For more information about practical, street-oriented ground defense, check out Lori O’Connell Sensei’s book, When the Fight Goes to the Ground.
Last weekend, I went to Sicamous, BC for the annual Hiscoe/Can-ryu Jiu-jitsu seminar in the Okanagan. We had some fantastic instructors featured including Steve Hiscoe Shihan, 8th degree black belt in Can-ryu, 20-year RCMP veteran police officer and RCMP trainer of trainers. Steve’s topic this year, at my request, was the updated knife defense curriculum.
In Can-ryu Jiu-jitsu, our knife defense, like all our other core techniques follows 4 basic principles: 1) simplicity, 2) gross motor skills, 3) commonality of technique and 4) awareness of the potential for multiple opponents. This is to say that our knife defense is meant to be simple enough to be learned fairly quickly. It uses gross motor skills, which are easier to use, even in the high stress situation of a life-threatening attack. It relies on commonality of technique, using similar techniques for various situations so you’re less likely to freeze up trying to “think” of what to do. And lastly, it is adaptable for use against multiple attackers.
Our knife defense system uses a simple block that protects the arteries and is adaptable for various types of attacks, (i.e. slashing, stabbing, etc.). You use that block as many times as is necessary to either get away or to find the opportunity to close in and control the knife arm at the elbow. Once you have control of the knife arm, you hold on for dear life then use your legs to attack the person, using knees to the groin, shin kicks, foot stomps, whatever is necessary. Once the person is weakened, a simple takedown can be used to get the attacker to the ground.
Here is a short video of Steve Hiscoe Shihan demonstrating an inside block against a left-handed attacker:
Here is another video in which Steve Hiscoe defends against multiple attacks from different angles:
It was an excellent seminar and all who attended appreciated the effectiveness of this system. Thanks to Steve and all the other instructors (including Michael Seamark Shihan, Phil Wiebe Sensei, and Julian Sensei) who led classes at the seminar!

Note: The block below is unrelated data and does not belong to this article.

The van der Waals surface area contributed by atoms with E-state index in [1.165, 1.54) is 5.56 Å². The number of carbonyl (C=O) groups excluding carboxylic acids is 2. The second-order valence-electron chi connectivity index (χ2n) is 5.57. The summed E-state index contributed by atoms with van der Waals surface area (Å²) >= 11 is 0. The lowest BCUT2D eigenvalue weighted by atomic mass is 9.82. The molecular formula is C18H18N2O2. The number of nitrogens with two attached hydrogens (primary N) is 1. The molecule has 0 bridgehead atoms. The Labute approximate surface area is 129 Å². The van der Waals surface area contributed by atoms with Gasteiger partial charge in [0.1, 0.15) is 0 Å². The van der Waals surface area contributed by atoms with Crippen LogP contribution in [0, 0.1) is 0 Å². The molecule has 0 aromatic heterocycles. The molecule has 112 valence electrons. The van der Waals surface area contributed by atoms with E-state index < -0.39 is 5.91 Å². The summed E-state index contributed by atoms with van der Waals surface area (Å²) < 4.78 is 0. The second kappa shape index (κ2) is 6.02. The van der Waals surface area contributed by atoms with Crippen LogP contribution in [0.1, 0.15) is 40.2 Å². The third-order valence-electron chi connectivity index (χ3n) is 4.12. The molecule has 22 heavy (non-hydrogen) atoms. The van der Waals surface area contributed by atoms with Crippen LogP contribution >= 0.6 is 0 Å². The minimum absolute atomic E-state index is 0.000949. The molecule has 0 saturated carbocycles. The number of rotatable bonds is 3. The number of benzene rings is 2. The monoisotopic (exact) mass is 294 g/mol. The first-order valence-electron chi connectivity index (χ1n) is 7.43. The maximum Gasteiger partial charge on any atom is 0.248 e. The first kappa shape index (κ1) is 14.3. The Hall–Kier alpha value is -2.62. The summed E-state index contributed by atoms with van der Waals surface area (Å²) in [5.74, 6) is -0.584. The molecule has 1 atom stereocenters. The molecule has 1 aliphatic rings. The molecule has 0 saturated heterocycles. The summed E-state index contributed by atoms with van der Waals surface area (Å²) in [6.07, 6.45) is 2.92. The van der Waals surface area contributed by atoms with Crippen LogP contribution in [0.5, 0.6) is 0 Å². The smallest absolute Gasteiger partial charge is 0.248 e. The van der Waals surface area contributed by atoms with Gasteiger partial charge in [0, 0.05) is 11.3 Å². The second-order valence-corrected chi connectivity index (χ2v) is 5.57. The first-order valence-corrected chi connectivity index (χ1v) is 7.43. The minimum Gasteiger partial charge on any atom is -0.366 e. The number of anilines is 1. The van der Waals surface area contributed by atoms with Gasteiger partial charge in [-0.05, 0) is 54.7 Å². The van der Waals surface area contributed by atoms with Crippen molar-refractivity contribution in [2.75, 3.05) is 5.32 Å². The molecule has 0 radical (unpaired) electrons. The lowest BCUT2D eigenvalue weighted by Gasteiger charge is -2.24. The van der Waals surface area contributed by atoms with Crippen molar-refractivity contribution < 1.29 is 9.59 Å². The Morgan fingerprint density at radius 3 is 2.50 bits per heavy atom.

I was checking out various videos on YouTube of people using a cane for self-defense one day and I came across some product videos for the unbreakable umbrella. Watching their videos on YouTube, it does appear to be unbreakable. But it is possible to fake these things.
I contacted the company asking them about their product, telling them a little about who I am and what I do, and they offered to send me one of their umbrellas on the house provided that I review it on my blog. I gleefully accepted.
The umbrella, on first glance, looks just like any other cane umbrella. This explains why it is possible for people to bring it on an airplane without creating a stir. You can’t even bring a cane on an aircraft nowadays without being able to prove that you need it.
It is noticeably heavier than the average cane umbrella, but it makes up for it by being ultra-sturdy. It’s made of ABS, a man-made composite material, not that that means anything to the average person. I decided to take it in to my dojo and test it out. I didn’t have a watermelon to split open like on the YouTube vid, but I ran a couple of the other tests. Here’s the vid:
It is suitable for use in self-defense techniques in place of a cane. The wide hook handle allows you to easily hook someone around the neck or legs. And as long as you keep the nylon wrapped up, it makes for an effective striking weapon. The only trouble in paradise is the cost. It’s carries a hefty price tag: $179.95 US. But this may be worthwhile for self-defense enthusiasts who would like to be able to use an umbrella to defend themselves should the need arise. With the fall starting here in Vancouver, I can expect to be carrying my unbreakable umbrella with me right up until the end of next spring, so I’m very happy to own one.